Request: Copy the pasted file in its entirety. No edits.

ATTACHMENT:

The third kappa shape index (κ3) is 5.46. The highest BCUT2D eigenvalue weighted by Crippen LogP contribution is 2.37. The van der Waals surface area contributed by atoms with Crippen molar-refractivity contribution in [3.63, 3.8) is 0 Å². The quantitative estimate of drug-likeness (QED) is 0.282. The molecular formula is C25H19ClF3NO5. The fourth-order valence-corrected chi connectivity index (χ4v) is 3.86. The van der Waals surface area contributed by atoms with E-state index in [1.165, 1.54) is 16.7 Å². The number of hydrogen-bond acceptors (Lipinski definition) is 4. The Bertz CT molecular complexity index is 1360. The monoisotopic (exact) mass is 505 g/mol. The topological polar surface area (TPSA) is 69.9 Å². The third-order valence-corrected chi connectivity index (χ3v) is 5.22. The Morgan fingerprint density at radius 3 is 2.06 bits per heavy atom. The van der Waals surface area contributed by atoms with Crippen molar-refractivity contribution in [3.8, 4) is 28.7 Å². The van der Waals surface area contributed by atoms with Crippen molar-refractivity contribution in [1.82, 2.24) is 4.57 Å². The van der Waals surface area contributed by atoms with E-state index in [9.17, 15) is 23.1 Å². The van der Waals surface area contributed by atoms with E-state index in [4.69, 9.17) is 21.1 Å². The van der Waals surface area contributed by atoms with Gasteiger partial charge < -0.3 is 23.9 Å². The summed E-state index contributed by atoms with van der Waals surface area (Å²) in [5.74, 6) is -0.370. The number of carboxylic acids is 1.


The third kappa shape index (κ3) is 5.46. The highest BCUT2D eigenvalue weighted by Crippen LogP contribution is 2.37. The van der Waals surface area contributed by atoms with Crippen molar-refractivity contribution in [3.63, 3.8) is 0 Å². The quantitative estimate of drug-likeness (QED) is 0.282. The molecular formula is C25H19ClF3NO5. The fourth-order valence-corrected chi connectivity index (χ4v) is 3.86. The van der Waals surface area contributed by atoms with E-state index in [1.165, 1.54) is 16.7 Å². The number of hydrogen-bond acceptors (Lipinski definition) is 4. The Bertz CT molecular complexity index is 1360. The monoisotopic (exact) mass is 505 g/mol. The topological polar surface area (TPSA) is 69.9 Å². The third-order valence-corrected chi connectivity index (χ3v) is 5.22. The Morgan fingerprint density at radius 3 is 2.06 bits per heavy atom. The van der Waals surface area contributed by atoms with Crippen molar-refractivity contribution in [3.8, 4) is 28.7 Å². The van der Waals surface area contributed by atoms with Crippen molar-refractivity contribution in [1.82, 2.24) is 4.57 Å². The van der Waals surface area contributed by atoms with E-state index in [9.17, 15) is 23.1 Å². The van der Waals surface area contributed by atoms with E-state index in [4.69, 9.17) is 21.1 Å². The van der Waals surface area contributed by atoms with Gasteiger partial charge < -0.3 is 23.9 Å². The summed E-state index contributed by atoms with van der Waals surface area (Å²) in [5.74, 6) is -0.370. The number of carboxylic acids is 1.